Probiotics often contain traces of gluten: study

NEW YORK: More than half of popular probiotics contain traces of gluten, meaning they have the opposite effect on certain people hoping to achieve digestive health, a new study has found.


Tests on 22 top-selling probiotics showed that 12 of them (or 55 per cent) had detectable gluten, according to an analysis performed by investigators at the Columbia University Medical Centre (CUMC).

Probiotics are commonly taken by patients for their theoretical effect in promoting gut health, though evidence of benefits is limited to a few clinical situations.

“Many patients with celiac disease take dietary supplements, and probiotics are particularly popular,” said Dr Samantha Nazareth, a gastroenterologist at CUMC and the first author of the study.

“We have previously reported that celiac patients who use dietary supplements have more symptoms than non-users, so we decided to test the probiotics for gluten contamination,” said Nazareth.

Gluten is a protein found in wheat, rye and barley, and patients with celiac disease need to eliminate it from their diet or face pain, bowel symptoms, and an increased risk of cancer.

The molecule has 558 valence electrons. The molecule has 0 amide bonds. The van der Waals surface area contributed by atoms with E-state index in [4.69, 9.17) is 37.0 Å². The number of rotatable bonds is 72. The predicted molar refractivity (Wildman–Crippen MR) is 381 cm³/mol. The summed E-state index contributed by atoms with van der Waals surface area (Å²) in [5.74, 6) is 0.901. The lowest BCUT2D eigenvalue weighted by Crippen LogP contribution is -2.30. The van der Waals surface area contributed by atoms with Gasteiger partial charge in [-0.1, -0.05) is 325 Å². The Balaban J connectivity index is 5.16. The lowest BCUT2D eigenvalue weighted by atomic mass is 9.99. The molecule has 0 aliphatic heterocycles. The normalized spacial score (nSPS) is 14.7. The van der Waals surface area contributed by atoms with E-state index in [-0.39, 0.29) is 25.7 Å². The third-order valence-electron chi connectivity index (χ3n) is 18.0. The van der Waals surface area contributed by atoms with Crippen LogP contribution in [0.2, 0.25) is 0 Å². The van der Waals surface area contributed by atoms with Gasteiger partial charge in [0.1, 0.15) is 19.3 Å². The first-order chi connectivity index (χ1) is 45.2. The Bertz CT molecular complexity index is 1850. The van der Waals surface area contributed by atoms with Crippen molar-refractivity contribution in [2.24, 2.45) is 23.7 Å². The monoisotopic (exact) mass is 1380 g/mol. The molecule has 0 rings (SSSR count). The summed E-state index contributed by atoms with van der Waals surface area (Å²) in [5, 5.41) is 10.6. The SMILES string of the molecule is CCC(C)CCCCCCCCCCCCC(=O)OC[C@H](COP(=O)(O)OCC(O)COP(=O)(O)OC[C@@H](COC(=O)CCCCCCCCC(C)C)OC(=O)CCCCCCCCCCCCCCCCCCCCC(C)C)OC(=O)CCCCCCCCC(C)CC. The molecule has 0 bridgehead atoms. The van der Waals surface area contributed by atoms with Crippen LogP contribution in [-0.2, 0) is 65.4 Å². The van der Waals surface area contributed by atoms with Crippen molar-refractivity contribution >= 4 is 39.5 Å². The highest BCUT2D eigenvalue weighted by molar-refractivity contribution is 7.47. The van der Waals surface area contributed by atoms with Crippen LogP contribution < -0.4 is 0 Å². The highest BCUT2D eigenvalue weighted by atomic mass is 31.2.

The investigators used liquid chromatography-mass spectrometry, a sensitive detection technology, to quantify gluten content.

Most of the probiotics that tested positive for gluten contained less than 20 parts per million of the protein, and would be considered gluten-free by Food and Drug Administration (FDA) standards.

However, four of the brands (18 per cent of the total) contained in excess of that amount.

More than half of the 22 probiotics were labelled gluten-free, but this had no bearing on whether or not traces of gluten were present. Two probiotics that did not meet FDA standards carried the label.

“We have been following reports in the scientific literature and news media on inaccurate labeling of nutritional supplements, and it appears that labels claiming a product is gluten-free are not to be trusted, at least when it comes to probiotics,” said Dr Peter Green, professor of medicine and director of the Celiac Disease Centre.

“This is a potential hazard for our patients, and we are concerned,” said Green.

It is uncertain whether these trace amounts of gluten could cause symptoms or otherwise harm patients with celiac disease.